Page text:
How to Get 8 Daily Servings of Fruits and Vegetables

LAST UPDATED: October 10, 2017
Skip Navigation LinksPerformance Triad / How To / How to Make Healthy Eating Easy / How to Get 8 Daily Servings of Fruits and Vegetables

Get your eight servings a day

Consuming at least 8 servings of fruits and vegetables every day is a great investment in your health. Fruits and vegetables add variety, texture, flavor, and color to your meals and snacks. Whole fruits and vegetables are low in calories, and high in nutrients and fiber. They are considered nature’s first convenience foods—very easy to pack and go!

Eating plenty of fruits and vegetables may help reduce the risk of certain diseases such as high blood pressure, heart disease, and certain cancers.

In addition, eating a diet that is high in whole fruits and vegetables is a great way to help maintain bowel regularity and control your weight (they help you feel satisfied without weighing you down).

Aim for 8 servings a day

Remember the fruit and vegetable zip code for good health: 2 2 2 1 1.

2 servings for breakfast

2 servings for lunch

2 servings for dinner

1 serving at mid-morning snack

1 serving at mid-afternoon snack

Choose mostly fresh and/or frozen fruits and vegetables without added sugars or fat!

What counts as 1 serving?

Knowing how much a serving size is will make it easier to get your eight servings of fruits and vegetables.

Single servings of fruits
Fruit Amount
Apple 1 medium (size of a baseball)
Banana 1 small banana
Canned fruit 1/2 cup
Diced fresh fruit 1 cup
Dried fruit 1/4 cup
Fruit juice (100%) 1/2 cup
Grapes 16 grapes
Melon 1/8 melon
Small berries 1/2 cup
Strawberries 4 berries
Single servings of vegetables
Vegetable Amount
Baked potato 1 small (size of a computer mouse)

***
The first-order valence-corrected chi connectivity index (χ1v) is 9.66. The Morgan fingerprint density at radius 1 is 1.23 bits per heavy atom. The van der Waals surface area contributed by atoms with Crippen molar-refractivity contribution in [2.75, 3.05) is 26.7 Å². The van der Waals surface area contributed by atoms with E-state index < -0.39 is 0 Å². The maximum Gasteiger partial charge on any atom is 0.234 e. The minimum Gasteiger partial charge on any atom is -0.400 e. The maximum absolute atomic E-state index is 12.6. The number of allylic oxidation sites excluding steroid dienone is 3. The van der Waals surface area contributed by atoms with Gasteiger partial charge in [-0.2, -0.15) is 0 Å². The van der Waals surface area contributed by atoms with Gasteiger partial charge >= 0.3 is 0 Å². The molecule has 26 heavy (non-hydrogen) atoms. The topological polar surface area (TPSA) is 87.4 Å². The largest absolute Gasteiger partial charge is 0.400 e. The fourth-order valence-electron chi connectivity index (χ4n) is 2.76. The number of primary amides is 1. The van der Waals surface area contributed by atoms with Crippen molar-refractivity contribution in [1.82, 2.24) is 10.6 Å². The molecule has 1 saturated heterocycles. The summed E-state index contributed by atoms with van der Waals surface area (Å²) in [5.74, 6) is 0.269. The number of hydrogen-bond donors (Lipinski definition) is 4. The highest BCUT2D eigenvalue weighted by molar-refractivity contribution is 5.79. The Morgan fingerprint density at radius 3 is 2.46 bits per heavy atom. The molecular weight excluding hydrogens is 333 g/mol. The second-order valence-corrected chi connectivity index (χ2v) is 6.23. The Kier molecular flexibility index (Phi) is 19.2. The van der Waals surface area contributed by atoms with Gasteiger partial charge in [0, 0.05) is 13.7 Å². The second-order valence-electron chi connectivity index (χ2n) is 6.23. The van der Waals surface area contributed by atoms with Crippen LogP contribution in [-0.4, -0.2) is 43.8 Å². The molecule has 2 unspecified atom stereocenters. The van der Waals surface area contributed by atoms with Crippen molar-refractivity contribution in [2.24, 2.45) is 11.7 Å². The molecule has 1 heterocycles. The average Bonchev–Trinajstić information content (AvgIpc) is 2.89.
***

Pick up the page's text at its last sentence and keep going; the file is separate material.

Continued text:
Carrots 12 baby carrots
Cooked vegetables 1/2 cup
Leafy greens 2 cups
Pepper 1 medium whole pepper
Raw vegetables 1 cup
Vegetable juice 1/2 cup

How can I creatively increase my fruit and vegetable intake?

  • Add chopped vegetables to omelets (onions, spinach, peppers, mushrooms)
  • Add vegetables to pizza (fresh tomatoes, onions, peppers, mushrooms, broccoli)
  • Make mashed potatoes with mashed cauliflower (½ potato and ½ cauliflower)
  • Add pureed butternut squash to macaroni and cheese
  • Use spaghetti squash instead of pasta noodles
  • Keep a fruit bowl on your counter

Be adventurous – try something new

  • Orange/yellow star fruit, Asian pear, ugli fruit, mango, yam, pummelo, apricots, spaghetti squash
  • Red lychee, Chinese strawberry, pomegranate, beets, cherries, rhubarb
  • Blue/purple eggplant, purple carrot, dragon fruit, purple sweet potato, purple cabbage, dulse
  • Green/white kale, collards, spinach, brussel sprouts, kohlrabi, okra, kiwi, garlic scapes, broccoli rabe, parsnips, jicama, white nectarines

Use smoothies to get your 8 servings

Build the perfect smoothie

Makes 32 oz. (4 cups). Freeze or refrigerate leftovers. Cut recipe in ½ if desired.

Step 1. Blend leafy greens and liquid base together

2 cups leafy greens

  • Spinach
  • Kale
  • Romaine
  • Swiss chard
  • Collards
2 cups liquid base
  • Water
  • Coconut water
  • Low-fat milk
  • Coconut milk
  • Almond milk
  • Diluted 100% juice (equal parts water + equal parts juice)

Step 2. Add fruits and blend again

3 cups fruit (mix and match/frozen or fresh)

  • Banana
  • Mango
  • Berries
  • Orange
  • Avocado
  • Peach
  • Pear
  • Apple
  • Grapes
  • Pineapple

Is that the right color?

Some smoothies are darker in color—almost brown-like. The color of a smoothie depends on the combination of fruits and vegetables used. The cranberry kale and strawberry fields smoothie on the following page comes out a brownish color. A smoothie with blue berries as an ingredient will turn a purple color. Be creative with your fruits and vegetables. See what different colors you can create.

Storing left-over smoothies

Store your left-over smoothie in a glass container with an airtight lid. The 24 – 32 oz. glass mason jars work very well.

In the refrigerator: Fill the container to the very top to prevent nutrient loss. If you don’t have enough leftovers to fill the jar, use plastic wrap and push it down until you make contact with the top of the smoothie. Store in the refrigerator for up to 24 hours.